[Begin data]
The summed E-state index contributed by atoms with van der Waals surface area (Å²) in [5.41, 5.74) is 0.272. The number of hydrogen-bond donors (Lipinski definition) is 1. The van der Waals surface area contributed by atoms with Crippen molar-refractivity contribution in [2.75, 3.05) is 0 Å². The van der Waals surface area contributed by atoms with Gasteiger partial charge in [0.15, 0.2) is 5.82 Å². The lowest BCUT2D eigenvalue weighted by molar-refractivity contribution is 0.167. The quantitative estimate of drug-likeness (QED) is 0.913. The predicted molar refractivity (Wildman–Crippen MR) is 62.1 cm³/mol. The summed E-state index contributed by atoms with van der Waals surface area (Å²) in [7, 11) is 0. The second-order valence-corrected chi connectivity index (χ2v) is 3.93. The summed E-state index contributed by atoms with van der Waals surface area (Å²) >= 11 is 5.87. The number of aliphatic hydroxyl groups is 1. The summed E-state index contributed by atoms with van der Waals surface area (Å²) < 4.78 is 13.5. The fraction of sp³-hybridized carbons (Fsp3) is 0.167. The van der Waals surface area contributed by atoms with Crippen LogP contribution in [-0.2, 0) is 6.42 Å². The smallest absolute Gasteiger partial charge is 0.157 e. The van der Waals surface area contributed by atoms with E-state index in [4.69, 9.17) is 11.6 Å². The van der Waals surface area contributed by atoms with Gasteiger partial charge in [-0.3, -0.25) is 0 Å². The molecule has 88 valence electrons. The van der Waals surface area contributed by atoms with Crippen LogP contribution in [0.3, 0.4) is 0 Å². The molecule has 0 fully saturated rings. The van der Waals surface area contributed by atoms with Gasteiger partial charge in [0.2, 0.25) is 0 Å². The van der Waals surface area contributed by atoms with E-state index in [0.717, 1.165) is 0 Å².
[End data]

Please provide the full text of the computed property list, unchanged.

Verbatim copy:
The summed E-state index contributed by atoms with van der Waals surface area (Å²) in [5.41, 5.74) is 0.272. The number of hydrogen-bond donors (Lipinski definition) is 1. The van der Waals surface area contributed by atoms with Crippen molar-refractivity contribution in [2.75, 3.05) is 0 Å². The van der Waals surface area contributed by atoms with Gasteiger partial charge in [0.15, 0.2) is 5.82 Å². The lowest BCUT2D eigenvalue weighted by molar-refractivity contribution is 0.167. The quantitative estimate of drug-likeness (QED) is 0.913. The predicted molar refractivity (Wildman–Crippen MR) is 62.1 cm³/mol. The summed E-state index contributed by atoms with van der Waals surface area (Å²) in [7, 11) is 0. The second-order valence-corrected chi connectivity index (χ2v) is 3.93. The summed E-state index contributed by atoms with van der Waals surface area (Å²) >= 11 is 5.87. The number of aliphatic hydroxyl groups is 1. The summed E-state index contributed by atoms with van der Waals surface area (Å²) < 4.78 is 13.5. The fraction of sp³-hybridized carbons (Fsp3) is 0.167. The van der Waals surface area contributed by atoms with Crippen LogP contribution in [-0.2, 0) is 6.42 Å². The smallest absolute Gasteiger partial charge is 0.157 e. The van der Waals surface area contributed by atoms with E-state index in [4.69, 9.17) is 11.6 Å². The van der Waals surface area contributed by atoms with Gasteiger partial charge in [-0.3, -0.25) is 0 Å². The molecule has 88 valence electrons. The van der Waals surface area contributed by atoms with Crippen LogP contribution in [0.3, 0.4) is 0 Å². The molecule has 0 fully saturated rings. The van der Waals surface area contributed by atoms with Gasteiger partial charge in [0.2, 0.25) is 0 Å². The van der Waals surface area contributed by atoms with E-state index in [0.717, 1.165) is 0 Å².